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John Calvin’s birthday deserves to be celebrated, not least because he was one of the truly great Christian exegetes and indeed systematic theologians of all time. Never mind that I disagree with a great deal of what he has to say about God, his sovereignty, the nature of his grace, election, predestination, human freedom, and perseverance of the saints.  I will reserve comments on those sorts of things for my essay which will appear in the September issue of  Christianity Today.   Here I want to say some positive things.  A personal word is necessary at this juncture.

I attended a seminary. Gordon-Conwell, which was largely in the Reformed tradition, even though I was an Evangelical Methodist. I read Calvin, Beza, both Hodges, Warfield, Berkower, Berkof, Van Til and various others.  I enjoyed taking Calvin with T.H.L. Parker at the University of Durham in England during my doctoral studies and reading in his commentaries.  The end result of this is that I discovered that the bar had been set high by Calvin when it comes to careful exegesis, and consistent theological systems. 

I also discovered along the way exactly why I am not a Calvinist, and became a more convinced Arminian as a result of reading Calvin.  I also discovered that Calvinism is actually in the main a redoing of Augustinianism, the theology of St. Augustine. It’s not actually a distinctively Protestant form of theologizing at all.  But Calvin deserves full marks for working out the logical implications of Augustinianism to the nth degree and adding some new wrinkles. 

Above all for me, he is to be respected for understanding that Biblical theology can only be done on the basis of a detailed and comprehensive exegesis of all the relevant Biblical material.  This is precisely why I have waited until late in my career to write The Indelible Image in two volumes (the first volume will be out in Sept.), which is a comprehensive survey of NT theology and ethics.  I needed to follow Calvin’s lead and research and write commentaries on all the NT corpus first.  Exegesis is the basis of all good Biblical theology, and the latter should not be attempted without doing the former first.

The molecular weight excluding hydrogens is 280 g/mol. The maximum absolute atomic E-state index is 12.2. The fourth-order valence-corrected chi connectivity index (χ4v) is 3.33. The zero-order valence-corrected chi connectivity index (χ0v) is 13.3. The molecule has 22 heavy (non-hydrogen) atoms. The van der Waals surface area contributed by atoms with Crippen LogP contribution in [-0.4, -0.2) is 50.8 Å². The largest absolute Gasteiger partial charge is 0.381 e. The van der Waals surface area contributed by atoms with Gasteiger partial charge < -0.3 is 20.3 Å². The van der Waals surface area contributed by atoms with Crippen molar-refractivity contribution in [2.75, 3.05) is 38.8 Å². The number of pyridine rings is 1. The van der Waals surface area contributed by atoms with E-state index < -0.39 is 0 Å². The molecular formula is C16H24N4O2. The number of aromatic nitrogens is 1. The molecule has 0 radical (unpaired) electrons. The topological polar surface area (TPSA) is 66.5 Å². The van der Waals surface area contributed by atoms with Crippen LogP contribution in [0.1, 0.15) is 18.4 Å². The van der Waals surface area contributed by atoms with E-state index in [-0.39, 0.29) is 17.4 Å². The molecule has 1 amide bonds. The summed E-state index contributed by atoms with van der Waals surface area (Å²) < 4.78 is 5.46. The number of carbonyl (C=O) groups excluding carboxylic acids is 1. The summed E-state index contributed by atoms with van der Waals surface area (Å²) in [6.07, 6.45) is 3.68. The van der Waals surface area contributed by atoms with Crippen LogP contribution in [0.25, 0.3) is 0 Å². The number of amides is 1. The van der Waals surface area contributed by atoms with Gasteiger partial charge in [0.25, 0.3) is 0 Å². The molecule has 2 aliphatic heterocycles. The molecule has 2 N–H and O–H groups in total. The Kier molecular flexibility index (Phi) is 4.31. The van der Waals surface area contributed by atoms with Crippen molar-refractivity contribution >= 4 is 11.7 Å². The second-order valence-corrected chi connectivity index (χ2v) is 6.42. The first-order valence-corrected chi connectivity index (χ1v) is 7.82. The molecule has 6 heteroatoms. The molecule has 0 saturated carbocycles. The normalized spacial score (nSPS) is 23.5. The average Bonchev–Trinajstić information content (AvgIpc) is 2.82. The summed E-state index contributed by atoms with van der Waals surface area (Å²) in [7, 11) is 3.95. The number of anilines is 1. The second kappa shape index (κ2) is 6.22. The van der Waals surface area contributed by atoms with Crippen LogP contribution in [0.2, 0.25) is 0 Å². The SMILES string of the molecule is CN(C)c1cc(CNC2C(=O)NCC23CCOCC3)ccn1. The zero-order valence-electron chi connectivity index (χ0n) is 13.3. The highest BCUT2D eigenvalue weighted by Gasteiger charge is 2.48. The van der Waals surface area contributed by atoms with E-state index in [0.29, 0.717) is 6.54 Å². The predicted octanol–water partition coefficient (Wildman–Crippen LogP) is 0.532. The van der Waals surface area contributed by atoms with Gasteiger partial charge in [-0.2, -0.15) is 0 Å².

My wife and I many years ago made a pilgrimage to Geneva. We visited the Reformers memorials, and I even sat in Calvin’s teaching chair (please don’t tell the elderly Swiss guard in that shrine). As a Protestant I owe Calvin, and Luther as well, much, as did my spiritual forebears John and Charles Wesley. The Calvinistic theology proved to be the iron offered by a brother which sharpened my own theology, just as George Whitfield’s sharpened Wesley’s.  And for this I am truly grateful. 

I have fond memories of working carefully through Calvin’s Institutes for the first time, and being especially surprised and taken with his profound theology of the Holy Spirit and of the Spirit’s sanctifying work.  This resonanted well with my own heritage.  I remember reading in the Gordon-Conwell paper a rather interesting historical curio from a letter of Calvin about how one morning he woke up and founded himself speaking in ‘lingua barbaria’. The article speculated that Calvin may have spoken in tongues.  The notion of Calvin as an early Pentecostal produced some interesting and heated responses.

There is much more I could say of a positive sort about Calvin, but this must suffice. He lived by Bengel’s maxim– Apply the whole of the text (of the Bible) to yourself. Apply the whole of yourself to the text. Its a motto any Christian should be proud to live by.   

For further discussion of Calvin, see Serene Jones article at http://www.beliefnet.com/Faiths/Christianity/2009/07/Reformed-and-Always-Reforming-The-Affect-of-John-Calvin-500-Years-Later.aspx?p=1

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